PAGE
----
Ghada Dessouky

Ghada Dessouky

Ghada Dessouky.

Technische Universität Darmstadt

Ghada Dessouky is a PhD candidate and research assistant at the Systems Security Lab, at the Technical University of Darmstadt, advised by Prof. Ahmad-Reza Sadeghi. Her research interests include hardware-assisted security architectures, secure microarchitecture design, trusted execution environments, and open-source hardware, with published results in top-tier security and hardware design conferences. Ghada has received her Master’s in embedded systems engineering from the University of Stuttgart and her Bachelor’s from the German University in Cairo, Egypt. She is a recipient of 2 DAAD scholarship awards in 2009 and 2012-2013, as well as an ACM student travel grant in 2017.

Research Abstract:

In today’s ubiquitously digitalized and interconnected world, efficiently communicating, processing and storing information on our computing platforms, while preserving the security and privacy of the pertinent information, is a growing and increasingly challenging concern. This is, in part, because comprehensively verifying that our highly complex systems are trustworthy and free of flaws is virtually impossible. More concretely, widespread use of memory unsafe programming languages (e.g., C and C++) leaves many systems vulnerable to memory corruption vulnerabilities that can be exploited at run-time to maliciously hijack the execution of the software. Different defenses have been proposed in recent years to mitigate these attacks, however, they are software-based themselves and thus require exhaustive security verification. They also impose prohibitive performance overheads and may require software instrumentation.

One approach to reduce the trusted computing base (TCB) and provide more efficient security defenses is to rely on hardware as a root of trust. In the first part of our work, we explored using hardware support and processor extensions to enable more efficient hardware-assisted mitigation for run-time attacks. Our hardware extensions monitor and record the software execution at run-time to detect control-flow attacks, data-oriented attacks, and physical memory manipulation attacks. More recently, we also developed a hardware-assisted configurable defense that can be configured at run-time to adapt to different adversarial threats. Our work leverages open-source hardware, namely RISC-V, to extend the architecture and open-source processor implementations. On further leveraging hardware for security, we have also shown how open-source and industry-standard hardware synthesis tools can be used to create optimized Boolean circuits that are customized for different secure computation protocols in an efficient and automated way.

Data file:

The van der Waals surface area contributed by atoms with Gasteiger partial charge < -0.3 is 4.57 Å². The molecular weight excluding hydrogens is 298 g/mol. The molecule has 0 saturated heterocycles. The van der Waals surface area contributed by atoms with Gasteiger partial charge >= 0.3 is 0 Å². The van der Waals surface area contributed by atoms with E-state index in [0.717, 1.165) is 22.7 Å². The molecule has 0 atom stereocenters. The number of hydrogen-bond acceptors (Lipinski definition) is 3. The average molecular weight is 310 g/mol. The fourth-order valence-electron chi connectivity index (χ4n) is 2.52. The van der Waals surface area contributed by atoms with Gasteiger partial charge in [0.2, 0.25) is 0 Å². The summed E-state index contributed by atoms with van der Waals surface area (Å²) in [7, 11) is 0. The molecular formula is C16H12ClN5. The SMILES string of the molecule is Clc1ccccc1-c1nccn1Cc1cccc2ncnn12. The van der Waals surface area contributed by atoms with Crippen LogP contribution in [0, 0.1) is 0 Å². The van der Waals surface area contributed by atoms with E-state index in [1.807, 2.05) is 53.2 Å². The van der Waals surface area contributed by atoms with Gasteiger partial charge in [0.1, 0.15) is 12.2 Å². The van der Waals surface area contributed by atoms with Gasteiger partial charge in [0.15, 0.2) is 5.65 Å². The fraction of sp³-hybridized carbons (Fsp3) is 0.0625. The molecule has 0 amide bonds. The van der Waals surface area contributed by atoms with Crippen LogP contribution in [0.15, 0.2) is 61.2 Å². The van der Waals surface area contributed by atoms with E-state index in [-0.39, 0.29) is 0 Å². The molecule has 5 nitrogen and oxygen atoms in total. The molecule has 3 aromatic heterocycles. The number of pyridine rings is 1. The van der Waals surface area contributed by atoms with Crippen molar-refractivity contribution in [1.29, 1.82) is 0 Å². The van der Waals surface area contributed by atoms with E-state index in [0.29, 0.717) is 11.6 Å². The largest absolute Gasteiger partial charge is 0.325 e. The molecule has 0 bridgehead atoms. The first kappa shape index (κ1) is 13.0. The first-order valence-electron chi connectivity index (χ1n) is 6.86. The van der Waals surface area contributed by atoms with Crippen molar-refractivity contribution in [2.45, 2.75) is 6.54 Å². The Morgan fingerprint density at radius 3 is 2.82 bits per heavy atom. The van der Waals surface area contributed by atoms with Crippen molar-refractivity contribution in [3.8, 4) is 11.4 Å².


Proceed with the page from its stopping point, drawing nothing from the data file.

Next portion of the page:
More recently, we have witnessed an outbreak of cross-layer and microarchitectural attacks, such as Spectre and Meltdown, where both hardware and software bugs are exploited to mount increasingly sophisticated attacks. This represents a major paradigm shift in system security, where software-only vulnerabilities were always assumed and that the underlying hardware is trusted and bug-free. Thus, these attacks motivated us to question the security of hardware design and implementation in general, and so we organized the largest international hardware security competition Hack@DAC in 2018 and 2019 to investigate the nature of hardware bugs and the effectiveness of their detection techniques. Our findings were alarming and revealed some fundamental limitations in existing techniques to detecting subtle hardware security flaws. On the microarchitectural front, we have also investigated alternative approaches to designing more secure microarchitecture components, with a focus on caches. Shared caches have been exploited by many recent attacks to infer private information from their inherent side-channel leakage. We have recently developed a secure and flexible cache microarchitecture design that provides a configurable performance-security trade-off by providing side-channel-resilience only for trusted execution, while preserving unaffected cache performance for the rest of execution. We are currently also investigating and integrating improved cache designs to open-source RISC-V processors.